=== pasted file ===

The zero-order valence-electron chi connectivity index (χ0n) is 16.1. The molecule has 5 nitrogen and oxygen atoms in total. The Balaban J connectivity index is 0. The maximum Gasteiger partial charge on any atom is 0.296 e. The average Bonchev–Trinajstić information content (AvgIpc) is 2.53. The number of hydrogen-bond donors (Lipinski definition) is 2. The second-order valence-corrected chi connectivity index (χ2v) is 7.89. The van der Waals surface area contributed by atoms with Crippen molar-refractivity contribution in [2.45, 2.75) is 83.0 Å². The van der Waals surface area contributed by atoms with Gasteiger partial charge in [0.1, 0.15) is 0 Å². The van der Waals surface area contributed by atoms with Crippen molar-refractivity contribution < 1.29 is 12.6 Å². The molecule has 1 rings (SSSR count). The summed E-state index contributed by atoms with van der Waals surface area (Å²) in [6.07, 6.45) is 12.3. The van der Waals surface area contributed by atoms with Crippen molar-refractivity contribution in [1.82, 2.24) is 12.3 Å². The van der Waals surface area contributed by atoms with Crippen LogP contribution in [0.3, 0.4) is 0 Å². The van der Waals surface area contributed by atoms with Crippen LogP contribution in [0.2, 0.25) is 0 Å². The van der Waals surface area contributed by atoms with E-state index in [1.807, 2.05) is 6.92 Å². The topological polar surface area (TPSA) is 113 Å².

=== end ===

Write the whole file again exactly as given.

The zero-order valence-electron chi connectivity index (χ0n) is 16.1. The molecule has 5 nitrogen and oxygen atoms in total. The Balaban J connectivity index is 0. The maximum Gasteiger partial charge on any atom is 0.296 e. The average Bonchev–Trinajstić information content (AvgIpc) is 2.53. The number of hydrogen-bond donors (Lipinski definition) is 2. The second-order valence-corrected chi connectivity index (χ2v) is 7.89. The van der Waals surface area contributed by atoms with Crippen molar-refractivity contribution in [2.45, 2.75) is 83.0 Å². The van der Waals surface area contributed by atoms with Gasteiger partial charge in [0.1, 0.15) is 0 Å². The van der Waals surface area contributed by atoms with Crippen molar-refractivity contribution < 1.29 is 12.6 Å². The molecule has 1 rings (SSSR count). The summed E-state index contributed by atoms with van der Waals surface area (Å²) in [6.07, 6.45) is 12.3. The van der Waals surface area contributed by atoms with Crippen molar-refractivity contribution in [1.82, 2.24) is 12.3 Å². The van der Waals surface area contributed by atoms with Crippen LogP contribution in [0.3, 0.4) is 0 Å². The van der Waals surface area contributed by atoms with Crippen LogP contribution in [0.2, 0.25) is 0 Å². The van der Waals surface area contributed by atoms with E-state index in [1.807, 2.05) is 6.92 Å². The topological polar surface area (TPSA) is 113 Å².